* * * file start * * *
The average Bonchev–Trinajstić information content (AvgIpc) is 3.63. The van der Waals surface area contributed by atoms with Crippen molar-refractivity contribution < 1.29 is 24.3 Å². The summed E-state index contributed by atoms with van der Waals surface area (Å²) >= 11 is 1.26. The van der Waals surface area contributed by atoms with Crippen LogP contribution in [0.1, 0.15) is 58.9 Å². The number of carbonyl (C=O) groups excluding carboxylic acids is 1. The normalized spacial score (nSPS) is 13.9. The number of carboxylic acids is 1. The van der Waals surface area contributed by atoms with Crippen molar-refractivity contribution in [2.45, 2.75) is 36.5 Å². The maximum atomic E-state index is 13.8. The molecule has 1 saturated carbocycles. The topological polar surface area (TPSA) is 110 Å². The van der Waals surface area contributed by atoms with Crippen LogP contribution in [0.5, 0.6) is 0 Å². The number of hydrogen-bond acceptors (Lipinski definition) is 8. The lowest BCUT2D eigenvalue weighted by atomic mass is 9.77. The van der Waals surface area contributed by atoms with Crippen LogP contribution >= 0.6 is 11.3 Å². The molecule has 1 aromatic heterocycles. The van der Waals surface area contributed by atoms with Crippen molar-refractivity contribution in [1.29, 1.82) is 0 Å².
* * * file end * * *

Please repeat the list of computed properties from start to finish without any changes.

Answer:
The average Bonchev–Trinajstić information content (AvgIpc) is 3.63. The van der Waals surface area contributed by atoms with Crippen molar-refractivity contribution < 1.29 is 24.3 Å². The summed E-state index contributed by atoms with van der Waals surface area (Å²) >= 11 is 1.26. The van der Waals surface area contributed by atoms with Crippen LogP contribution in [0.1, 0.15) is 58.9 Å². The number of carbonyl (C=O) groups excluding carboxylic acids is 1. The normalized spacial score (nSPS) is 13.9. The number of carboxylic acids is 1. The van der Waals surface area contributed by atoms with Crippen molar-refractivity contribution in [2.45, 2.75) is 36.5 Å². The maximum atomic E-state index is 13.8. The molecule has 1 saturated carbocycles. The topological polar surface area (TPSA) is 110 Å². The van der Waals surface area contributed by atoms with Crippen LogP contribution in [0.5, 0.6) is 0 Å². The number of hydrogen-bond acceptors (Lipinski definition) is 8. The lowest BCUT2D eigenvalue weighted by atomic mass is 9.77. The van der Waals surface area contributed by atoms with Crippen LogP contribution >= 0.6 is 11.3 Å². The molecule has 1 aromatic heterocycles. The van der Waals surface area contributed by atoms with Crippen molar-refractivity contribution in [1.29, 1.82) is 0 Å².